Conservatories are traditionally known for their large glass roofs, providing additional garden space without the requirement for extra building work and planning permission. However, it is essential to remember that conservatories have been around for many years. As such, the designs have evolved, and there are now many different shapes and styles of conservatories available.
The most common style of conservatory is the gable style conservatory. This is a simple A-shaped design with two sloping sides. This design is not only beneficial for conservatories but is used for traditional house designs as well.
The gable style is a standard design for conservatories, but many people have now moved away from this style of conservatory due to its traditional and straightforward design. However, it definitely still gets the job done.
A more distinctive style of conservatory is the Victorian style, bringing in aspects from the traditional styles of Victorian home architecture. A Victorian-style conservatory features ridged roofing and multi-faceted end walls to provide maximum views. They are a little more expensive than the gable style, but they are still a popular choice.
Also known as the hipped back conservatory, double-hip conservatories come with a sloping pitched roof and a box gutter. It perfectly suits properties that have to conform to height restrictions. It’s also perfect for every house type, including period homes, modern builds, and bungalows.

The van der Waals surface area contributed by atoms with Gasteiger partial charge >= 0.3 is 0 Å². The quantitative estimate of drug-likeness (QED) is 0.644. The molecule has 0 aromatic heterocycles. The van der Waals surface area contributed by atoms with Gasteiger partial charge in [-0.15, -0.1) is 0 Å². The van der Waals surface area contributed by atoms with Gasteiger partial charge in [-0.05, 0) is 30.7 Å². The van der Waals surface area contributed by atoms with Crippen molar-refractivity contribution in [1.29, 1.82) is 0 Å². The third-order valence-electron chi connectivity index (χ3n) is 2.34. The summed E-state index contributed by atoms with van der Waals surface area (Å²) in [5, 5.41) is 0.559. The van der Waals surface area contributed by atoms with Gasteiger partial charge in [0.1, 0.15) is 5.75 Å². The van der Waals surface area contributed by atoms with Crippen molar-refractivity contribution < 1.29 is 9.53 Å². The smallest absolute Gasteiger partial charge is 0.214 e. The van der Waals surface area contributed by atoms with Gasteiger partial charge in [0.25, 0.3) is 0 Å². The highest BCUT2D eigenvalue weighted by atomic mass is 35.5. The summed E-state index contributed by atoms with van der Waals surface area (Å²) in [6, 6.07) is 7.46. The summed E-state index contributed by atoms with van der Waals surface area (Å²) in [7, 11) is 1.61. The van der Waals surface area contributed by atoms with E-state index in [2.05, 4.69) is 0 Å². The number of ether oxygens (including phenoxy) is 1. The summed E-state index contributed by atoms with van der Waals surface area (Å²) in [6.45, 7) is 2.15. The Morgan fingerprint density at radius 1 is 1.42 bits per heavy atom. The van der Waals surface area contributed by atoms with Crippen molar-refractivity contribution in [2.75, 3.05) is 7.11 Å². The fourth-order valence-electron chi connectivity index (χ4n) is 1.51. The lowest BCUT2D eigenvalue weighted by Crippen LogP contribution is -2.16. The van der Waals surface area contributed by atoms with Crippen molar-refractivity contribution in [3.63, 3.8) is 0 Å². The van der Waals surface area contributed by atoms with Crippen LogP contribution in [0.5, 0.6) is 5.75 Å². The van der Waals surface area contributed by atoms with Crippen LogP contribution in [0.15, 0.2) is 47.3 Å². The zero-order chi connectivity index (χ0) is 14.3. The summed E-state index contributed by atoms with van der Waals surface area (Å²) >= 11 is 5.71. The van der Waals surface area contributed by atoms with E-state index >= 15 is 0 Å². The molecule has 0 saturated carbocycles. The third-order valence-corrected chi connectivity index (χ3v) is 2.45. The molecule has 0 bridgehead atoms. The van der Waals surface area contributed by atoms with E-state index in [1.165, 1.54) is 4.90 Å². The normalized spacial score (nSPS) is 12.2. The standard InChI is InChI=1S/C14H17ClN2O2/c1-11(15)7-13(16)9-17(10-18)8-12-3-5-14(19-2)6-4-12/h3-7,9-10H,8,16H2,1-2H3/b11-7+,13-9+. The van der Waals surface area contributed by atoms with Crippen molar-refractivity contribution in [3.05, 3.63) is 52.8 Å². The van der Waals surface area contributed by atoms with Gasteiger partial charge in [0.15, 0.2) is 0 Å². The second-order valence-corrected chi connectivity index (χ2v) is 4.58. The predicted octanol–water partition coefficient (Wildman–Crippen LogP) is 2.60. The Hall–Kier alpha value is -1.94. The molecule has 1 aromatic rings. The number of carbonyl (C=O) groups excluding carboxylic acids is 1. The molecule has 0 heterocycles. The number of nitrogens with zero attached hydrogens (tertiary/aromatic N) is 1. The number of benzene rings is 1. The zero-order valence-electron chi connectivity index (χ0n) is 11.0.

A lean-to conservatory is perfect if you have a limited amount of space and would prefer your conservatory to have a smaller footprint. It is identifiable by a roof that slopes only to one side and a design scheme that focuses heavily on sleek, straight lines.
Lean-to conservatories are a popular choice and feature a Mediterranean feel. They are also easy to maintain, thanks to the single slope that lets rainwater run right off.
If you’re aiming for a traditional look, you may want to opt for an Edwardian conservatory. It’s a classic like the Victorian style but is differentiated by its square or rectangular shape as opposed to a Victorian conservatory’s more rounded design. It’s a great choice if you’re looking for a more classic style that’s a little more subtle.
P-Shape, L-Shape, and T-Shape Conservatory
These conservatories are the result of combining different styles. The letter indicates the shape of the conservatory from an overhead perspective.
For example, if you combine a rectangular conservatory with another rectangular conservatory and connect them perpendicularly, you get a T-shape conservatory as a result. Don’t limit yourself to traditional styles, and get creative! There are no rules. It’s your home, after all.
You now have the knowledge to find the conservatory that’s perfect for you. Look at available space, measure the area you want to fill, and design a conservatory that suits your needs. Remember to take your time, as having one built is a huge investment and commitment. All that’s left is to find a local conservatory company you can work with to bring your design to life!
Let Southside Better Roofs help you find the best conservatory roof replacement for your home. Our aim is to exceed your expectations, and provide you with a conservatory you’ll enjoy for many years to come. Contact us today, and let’s figure out what’s best for you!